by ilene - September 27th, 2009 12:55 pm
Courtesy of Charles Hugh Smith’s Of Two Minds
Officially, 14.9 million Americans are unemployed. That number will double.
The number of people who are unemployed is almost unimaginable: 15 million. According to the Bureau of Labor Statistic’s August 2009 Employment Situation Report, 14.9 million persons are unemployed, 9.1 million are "working part time for economic reasons," and 2.3 million are "marginally attached to the labor force," i.e. they wanted a job but have not actively looked for a job in the past four weeks.
That totals 26.3 million people unemployed or under-employed. In January of this year, the Standard Issue Financial Punditry (SIFP) was parroting "official estimates" that the economy would lose 2 million jobs during this recession. I dismantled that absurd fantasy with an analysis of the employment situation which concluded that 21 million jobs lost is actually an optimistic guesstimate compared to what could transpire in the years ahead--a gradual evaporation of 30-35 million jobs. Sadly, the current numbers fall into the range that I suggested was realistic. (The End of (Paying) Work, January 21, 2009)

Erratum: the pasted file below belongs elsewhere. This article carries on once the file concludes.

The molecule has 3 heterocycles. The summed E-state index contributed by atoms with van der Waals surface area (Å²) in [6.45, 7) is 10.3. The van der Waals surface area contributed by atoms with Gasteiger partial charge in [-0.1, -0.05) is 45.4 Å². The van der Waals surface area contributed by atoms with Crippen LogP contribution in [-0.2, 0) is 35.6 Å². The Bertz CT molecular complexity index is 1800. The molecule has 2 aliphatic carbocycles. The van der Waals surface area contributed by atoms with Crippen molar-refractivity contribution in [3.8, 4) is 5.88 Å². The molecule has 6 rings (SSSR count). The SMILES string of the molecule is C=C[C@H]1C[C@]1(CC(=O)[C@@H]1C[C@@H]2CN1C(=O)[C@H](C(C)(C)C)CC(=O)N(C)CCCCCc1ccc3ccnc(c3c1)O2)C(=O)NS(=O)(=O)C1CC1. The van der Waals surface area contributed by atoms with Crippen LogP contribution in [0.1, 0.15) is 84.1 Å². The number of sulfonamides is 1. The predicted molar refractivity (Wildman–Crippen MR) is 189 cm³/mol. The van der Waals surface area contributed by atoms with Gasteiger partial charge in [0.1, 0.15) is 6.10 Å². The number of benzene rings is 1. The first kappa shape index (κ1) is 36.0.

We need to understand the dynamics behind the unemployment numbers.
1. Some unemployment is normal; people lose a job or quit and then find another one, usually within six months--at least in times of prosperity. So even in prosperity, 5 to 6 million people are "between jobs" and thus officially unemployed while they draw unemployment benefits.
Thus at least 5 million of the 15 million currently unemployed are "baseline" unemployed, the normal shifting and adjusting of thousands of enterprises and 137 million workers (the size of the civilian workforce as of December 2008).
So while the "official" estimate was 2 million people would lose their jobs due to recession, the actual number is already 10 million. At least 2.3 million have given up looking and 9 million more have had their hours slashed. Note to Ministry of Propaganda: you really need to align slightly with reality or you lose all credibility.